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As the subculture grew, live band appearances were becoming popular. This made the nightlife more fashionable and resulted in more young people frequenting nightclubs. Suddenly, going out was no longer a taboo, but a thing one must do. The recording industry also experienced a dramatic increase in jazz performers. Artists such as Louis Armstrong, Duke Ellington, Paul Whiteman, and others were heard by people who did not or could not go into the city nightlife. Different musical genres were also born from jazz. Swing, for example, was a dance style that is heavily influenced by jazz syncopations.

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Most musical experts debate on the further influences of jazz but agree on the fact that it was this musical genre that encouraged freedom of expression and musical liberty.

My name is Christopher J. Keehner and I live, breathe, and love anything related to jazz. Learn more by following me on Facebook.

Jazz Festivals for the Musical Wanderer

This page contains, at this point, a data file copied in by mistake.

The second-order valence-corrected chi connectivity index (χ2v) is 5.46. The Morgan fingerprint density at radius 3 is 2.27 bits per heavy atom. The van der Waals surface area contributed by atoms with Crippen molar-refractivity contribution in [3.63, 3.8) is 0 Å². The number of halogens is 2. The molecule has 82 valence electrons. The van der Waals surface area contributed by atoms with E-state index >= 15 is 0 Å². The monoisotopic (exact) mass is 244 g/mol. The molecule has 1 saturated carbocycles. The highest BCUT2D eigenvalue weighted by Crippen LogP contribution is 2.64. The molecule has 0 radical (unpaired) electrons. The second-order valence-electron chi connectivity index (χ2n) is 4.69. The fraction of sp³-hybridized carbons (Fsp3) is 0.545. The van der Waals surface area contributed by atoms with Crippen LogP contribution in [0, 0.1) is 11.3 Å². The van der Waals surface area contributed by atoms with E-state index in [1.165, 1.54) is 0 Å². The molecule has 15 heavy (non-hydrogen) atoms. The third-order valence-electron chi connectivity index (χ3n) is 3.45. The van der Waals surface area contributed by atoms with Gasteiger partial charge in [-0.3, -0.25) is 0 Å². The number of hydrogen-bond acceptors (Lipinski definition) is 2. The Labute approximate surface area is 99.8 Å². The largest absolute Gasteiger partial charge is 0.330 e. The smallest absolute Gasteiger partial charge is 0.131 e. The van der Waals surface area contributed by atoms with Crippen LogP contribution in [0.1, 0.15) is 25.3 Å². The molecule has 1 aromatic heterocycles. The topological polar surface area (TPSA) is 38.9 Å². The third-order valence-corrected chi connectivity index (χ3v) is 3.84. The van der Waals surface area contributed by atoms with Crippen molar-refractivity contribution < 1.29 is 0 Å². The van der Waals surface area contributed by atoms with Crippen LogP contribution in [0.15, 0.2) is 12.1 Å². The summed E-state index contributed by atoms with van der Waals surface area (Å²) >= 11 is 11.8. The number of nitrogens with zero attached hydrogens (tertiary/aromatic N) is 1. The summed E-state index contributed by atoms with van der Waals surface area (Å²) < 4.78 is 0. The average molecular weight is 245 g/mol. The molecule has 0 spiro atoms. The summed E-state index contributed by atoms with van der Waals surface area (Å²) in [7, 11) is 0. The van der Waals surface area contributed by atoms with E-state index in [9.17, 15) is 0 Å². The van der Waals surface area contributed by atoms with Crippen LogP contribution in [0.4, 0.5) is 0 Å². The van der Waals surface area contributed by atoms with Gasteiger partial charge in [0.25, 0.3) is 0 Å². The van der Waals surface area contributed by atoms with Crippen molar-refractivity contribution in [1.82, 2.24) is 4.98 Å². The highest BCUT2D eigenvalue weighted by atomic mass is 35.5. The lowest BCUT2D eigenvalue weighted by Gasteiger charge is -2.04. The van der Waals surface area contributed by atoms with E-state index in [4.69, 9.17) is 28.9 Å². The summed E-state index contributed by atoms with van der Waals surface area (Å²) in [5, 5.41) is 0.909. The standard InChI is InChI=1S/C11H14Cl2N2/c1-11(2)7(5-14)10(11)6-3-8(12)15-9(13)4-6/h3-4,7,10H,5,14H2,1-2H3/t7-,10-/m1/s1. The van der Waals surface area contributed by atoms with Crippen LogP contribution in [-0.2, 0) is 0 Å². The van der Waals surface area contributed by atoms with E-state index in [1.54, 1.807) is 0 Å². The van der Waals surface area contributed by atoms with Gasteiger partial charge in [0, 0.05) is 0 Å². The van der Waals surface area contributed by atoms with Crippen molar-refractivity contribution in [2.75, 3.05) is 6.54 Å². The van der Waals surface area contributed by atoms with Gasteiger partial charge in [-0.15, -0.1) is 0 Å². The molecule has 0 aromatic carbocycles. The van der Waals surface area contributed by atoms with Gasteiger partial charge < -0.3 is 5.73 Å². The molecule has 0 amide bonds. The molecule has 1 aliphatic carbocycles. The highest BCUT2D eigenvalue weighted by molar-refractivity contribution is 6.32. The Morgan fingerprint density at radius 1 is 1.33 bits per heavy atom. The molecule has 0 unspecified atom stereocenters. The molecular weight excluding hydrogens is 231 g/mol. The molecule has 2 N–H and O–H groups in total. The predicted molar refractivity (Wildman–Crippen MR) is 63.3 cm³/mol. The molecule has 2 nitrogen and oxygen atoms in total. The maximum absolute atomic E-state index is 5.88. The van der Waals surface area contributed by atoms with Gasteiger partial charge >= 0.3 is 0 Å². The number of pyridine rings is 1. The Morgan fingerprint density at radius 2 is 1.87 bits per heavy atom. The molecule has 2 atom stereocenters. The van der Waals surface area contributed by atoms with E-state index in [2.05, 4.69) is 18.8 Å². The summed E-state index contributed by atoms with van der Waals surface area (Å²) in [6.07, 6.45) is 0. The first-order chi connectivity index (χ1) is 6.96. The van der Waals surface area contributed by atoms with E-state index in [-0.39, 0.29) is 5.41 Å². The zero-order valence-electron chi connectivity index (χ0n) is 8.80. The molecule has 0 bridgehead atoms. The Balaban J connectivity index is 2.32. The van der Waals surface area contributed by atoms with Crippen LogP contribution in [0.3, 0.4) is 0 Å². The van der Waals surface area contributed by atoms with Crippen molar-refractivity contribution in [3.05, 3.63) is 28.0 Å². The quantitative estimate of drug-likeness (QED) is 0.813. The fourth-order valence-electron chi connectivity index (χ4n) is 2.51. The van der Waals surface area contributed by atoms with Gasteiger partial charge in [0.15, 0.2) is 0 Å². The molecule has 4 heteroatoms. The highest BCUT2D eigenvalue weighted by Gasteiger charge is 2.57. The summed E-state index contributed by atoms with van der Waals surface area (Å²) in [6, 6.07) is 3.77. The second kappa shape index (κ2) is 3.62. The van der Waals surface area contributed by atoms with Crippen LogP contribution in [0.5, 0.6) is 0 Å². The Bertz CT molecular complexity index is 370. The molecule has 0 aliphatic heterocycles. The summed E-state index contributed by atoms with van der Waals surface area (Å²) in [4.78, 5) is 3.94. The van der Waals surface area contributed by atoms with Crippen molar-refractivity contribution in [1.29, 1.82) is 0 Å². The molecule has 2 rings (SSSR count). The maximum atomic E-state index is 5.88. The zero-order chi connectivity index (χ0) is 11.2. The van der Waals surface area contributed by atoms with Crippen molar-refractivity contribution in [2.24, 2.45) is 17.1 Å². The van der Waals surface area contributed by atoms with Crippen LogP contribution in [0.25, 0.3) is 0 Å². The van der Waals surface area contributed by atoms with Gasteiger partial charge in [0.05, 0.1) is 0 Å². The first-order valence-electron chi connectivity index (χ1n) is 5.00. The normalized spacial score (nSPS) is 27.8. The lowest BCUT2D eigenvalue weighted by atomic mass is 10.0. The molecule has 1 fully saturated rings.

Not a lot of people know this, but more than 75 countries host around 500 jazz festivals in a year. If you love traveling locally and internationally and are a big fan of jazz music, why not hit two birds with one stone and witness (at least) one of these renowned music festivals?

Montreal International Jazz Festival, Canada

This event is a Guinness World Record holder for the largest jazz festival in the world. The festival features 3,000 artists and millions of jazz lovers together in one location. During festival time, downtown Montreal transforms into a pedestrian-only zone, with shows in lush parks, jazz clubs, and state halls.

Montreux Jazz Festival, Switzerland